M25 road rage killer Kenneth Noye open prison move REJECTED by Michael Gove to relief of victim’s family

PUBLISHED: 08:06 23 October 2015 | UPDATED: 08:15 23 October 2015

Kenneth Noye

Kenneth Noye

Family of Stephen Cameron thank justice minister and say justice has been done

The family of M25 road rage victim Stephen Cameron say a “huge weight has been lifted from our shoulders” after justice secretary Michael Gove intervened to block a move to an open prison for his killer Kenneth Noye.

The parole board had made a reommendation following a hearing in September that Noye, now 68, should be moved to an open prison. A move seen as a precursor to release.

But last night it was confirmed that was rejected by the Ministry of Justice - and Michael Gove - over fears for public safety.

Noye, who was born in Bexleyheath and lived in West Kingsdown, is serving a life sentence for stabbing to death electrician Stephen Cameron, 21, from Dartford, in a road rage attack on the Swanley slip road of the M25 in 1996.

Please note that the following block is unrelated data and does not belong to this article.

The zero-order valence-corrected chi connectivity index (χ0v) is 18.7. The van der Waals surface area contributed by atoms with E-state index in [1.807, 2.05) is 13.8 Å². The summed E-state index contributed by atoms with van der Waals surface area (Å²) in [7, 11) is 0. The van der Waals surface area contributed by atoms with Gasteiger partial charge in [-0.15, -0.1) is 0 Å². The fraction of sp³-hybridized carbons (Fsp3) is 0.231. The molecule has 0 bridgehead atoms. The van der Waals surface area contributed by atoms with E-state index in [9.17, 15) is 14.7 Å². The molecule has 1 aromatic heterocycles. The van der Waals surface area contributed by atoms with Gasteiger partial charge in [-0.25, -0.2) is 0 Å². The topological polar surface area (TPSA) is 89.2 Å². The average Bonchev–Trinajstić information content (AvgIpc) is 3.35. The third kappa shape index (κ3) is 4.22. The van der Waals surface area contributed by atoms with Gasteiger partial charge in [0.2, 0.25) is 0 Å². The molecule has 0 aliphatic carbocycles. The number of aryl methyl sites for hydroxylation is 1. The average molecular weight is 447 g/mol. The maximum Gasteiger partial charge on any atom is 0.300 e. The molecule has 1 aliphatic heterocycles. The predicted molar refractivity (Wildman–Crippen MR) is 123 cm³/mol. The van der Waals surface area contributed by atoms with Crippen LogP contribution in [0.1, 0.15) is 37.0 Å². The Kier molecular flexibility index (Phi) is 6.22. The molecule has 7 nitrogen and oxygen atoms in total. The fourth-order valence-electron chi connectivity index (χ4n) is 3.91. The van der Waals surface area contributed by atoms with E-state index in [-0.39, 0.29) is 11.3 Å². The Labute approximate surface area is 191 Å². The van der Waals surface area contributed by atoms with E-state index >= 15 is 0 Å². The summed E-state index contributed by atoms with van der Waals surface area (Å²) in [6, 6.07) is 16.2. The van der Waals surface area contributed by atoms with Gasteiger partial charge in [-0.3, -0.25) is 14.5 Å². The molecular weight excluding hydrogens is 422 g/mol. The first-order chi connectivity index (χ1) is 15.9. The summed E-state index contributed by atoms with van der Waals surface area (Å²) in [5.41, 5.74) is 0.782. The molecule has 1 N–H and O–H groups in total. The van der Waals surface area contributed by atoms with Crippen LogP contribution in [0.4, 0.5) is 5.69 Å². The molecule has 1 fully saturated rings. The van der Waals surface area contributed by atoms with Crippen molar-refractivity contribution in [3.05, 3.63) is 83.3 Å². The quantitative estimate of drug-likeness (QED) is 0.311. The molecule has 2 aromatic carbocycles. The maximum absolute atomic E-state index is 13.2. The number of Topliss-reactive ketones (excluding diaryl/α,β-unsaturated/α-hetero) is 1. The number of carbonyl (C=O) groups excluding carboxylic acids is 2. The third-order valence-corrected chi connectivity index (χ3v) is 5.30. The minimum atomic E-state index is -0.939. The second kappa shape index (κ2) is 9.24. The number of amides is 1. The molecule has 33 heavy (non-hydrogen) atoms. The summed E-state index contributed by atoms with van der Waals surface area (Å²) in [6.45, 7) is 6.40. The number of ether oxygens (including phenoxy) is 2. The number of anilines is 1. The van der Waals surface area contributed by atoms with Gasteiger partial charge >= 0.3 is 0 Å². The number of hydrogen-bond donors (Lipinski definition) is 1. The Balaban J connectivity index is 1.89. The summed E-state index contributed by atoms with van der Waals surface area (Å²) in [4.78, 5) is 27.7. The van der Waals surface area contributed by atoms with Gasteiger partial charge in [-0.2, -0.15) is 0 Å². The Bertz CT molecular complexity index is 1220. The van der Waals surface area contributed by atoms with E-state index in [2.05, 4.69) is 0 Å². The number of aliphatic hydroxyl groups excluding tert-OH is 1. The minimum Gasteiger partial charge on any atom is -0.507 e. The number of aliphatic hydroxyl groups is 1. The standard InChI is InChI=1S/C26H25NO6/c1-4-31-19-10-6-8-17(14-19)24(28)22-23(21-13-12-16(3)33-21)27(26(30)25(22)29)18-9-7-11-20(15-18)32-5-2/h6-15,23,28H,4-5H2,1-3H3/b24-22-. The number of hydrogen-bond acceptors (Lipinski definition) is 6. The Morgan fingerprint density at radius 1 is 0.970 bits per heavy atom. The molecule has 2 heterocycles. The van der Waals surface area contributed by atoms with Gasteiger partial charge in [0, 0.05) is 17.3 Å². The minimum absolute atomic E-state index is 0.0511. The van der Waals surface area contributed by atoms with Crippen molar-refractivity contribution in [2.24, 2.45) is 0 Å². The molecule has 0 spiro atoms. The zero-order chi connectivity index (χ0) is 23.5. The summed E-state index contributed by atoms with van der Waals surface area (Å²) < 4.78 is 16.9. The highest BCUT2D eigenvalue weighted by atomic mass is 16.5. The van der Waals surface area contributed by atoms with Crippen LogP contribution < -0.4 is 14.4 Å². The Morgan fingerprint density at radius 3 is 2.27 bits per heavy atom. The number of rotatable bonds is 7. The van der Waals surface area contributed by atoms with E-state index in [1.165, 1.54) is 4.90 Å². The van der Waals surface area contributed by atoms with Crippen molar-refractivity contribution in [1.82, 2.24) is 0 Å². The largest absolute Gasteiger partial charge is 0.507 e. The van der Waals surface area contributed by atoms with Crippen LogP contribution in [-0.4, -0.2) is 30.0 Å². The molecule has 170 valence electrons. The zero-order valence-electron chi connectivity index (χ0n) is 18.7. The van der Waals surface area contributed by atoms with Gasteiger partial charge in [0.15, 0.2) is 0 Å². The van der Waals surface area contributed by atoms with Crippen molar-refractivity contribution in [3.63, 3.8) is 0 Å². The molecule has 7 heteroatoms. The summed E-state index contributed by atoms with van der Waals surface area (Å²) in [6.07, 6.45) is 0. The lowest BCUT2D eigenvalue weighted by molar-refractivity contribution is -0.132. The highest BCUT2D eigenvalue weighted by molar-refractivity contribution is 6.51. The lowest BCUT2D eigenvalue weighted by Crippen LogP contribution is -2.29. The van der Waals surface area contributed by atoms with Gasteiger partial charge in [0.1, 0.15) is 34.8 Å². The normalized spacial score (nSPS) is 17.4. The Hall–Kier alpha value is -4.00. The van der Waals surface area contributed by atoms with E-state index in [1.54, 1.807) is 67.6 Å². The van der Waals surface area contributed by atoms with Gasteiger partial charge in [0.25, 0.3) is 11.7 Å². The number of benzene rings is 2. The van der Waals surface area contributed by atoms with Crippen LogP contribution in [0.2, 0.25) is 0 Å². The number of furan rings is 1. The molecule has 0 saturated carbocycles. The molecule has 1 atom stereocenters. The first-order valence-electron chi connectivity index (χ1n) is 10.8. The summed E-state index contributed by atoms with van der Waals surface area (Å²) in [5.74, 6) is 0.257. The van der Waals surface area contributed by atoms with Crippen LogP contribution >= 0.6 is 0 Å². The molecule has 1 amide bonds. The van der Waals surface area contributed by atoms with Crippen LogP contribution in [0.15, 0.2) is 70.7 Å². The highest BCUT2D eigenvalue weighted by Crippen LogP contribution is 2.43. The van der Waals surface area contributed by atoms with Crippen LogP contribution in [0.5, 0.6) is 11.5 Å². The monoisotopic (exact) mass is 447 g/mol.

Mr Cameron’s father Ken told the Sun: “A huge weight has been lifted from our shoulders. We want to thank Mr Gove. We have got justice again for our son.

“He’s never shown any remorse for murdering Stephen. We were first told in November that Noye had applied for parole. Hearings kept getting pushed back, then we were told he was due to be moved.

“The strain has been immense. But now they’ve told him he is staying put.”

Noye had fled the country after the murder and was eventually tracked down to Spain two years later where he was arrested. He was jailed in 2000 with a minimum 16 year term.

Such an intervention by the the secretary of state is rare, with fewer than one per cent of parole board recommendations being turned down over the last five years. A source said around 40 recommendations out of up to 6,000 from 2010 to this year had been rejected by the justice secretary.

A Prison Service spokesman said: “We do not comment on individuals.

“Public protection is our top priority and transfers to open conditions can only be made when we are certain that public safety will not be compromised.”

Two years before killing Mr Cameron, Noye had been released from prison for handling bullion stolen in the Brink’s-Mat robbery.

He stabbed to death police officer John Fordham in January 1985 in the grounds of his Kent home, but was acquitted at trial after claiming he was acting in self-defence.

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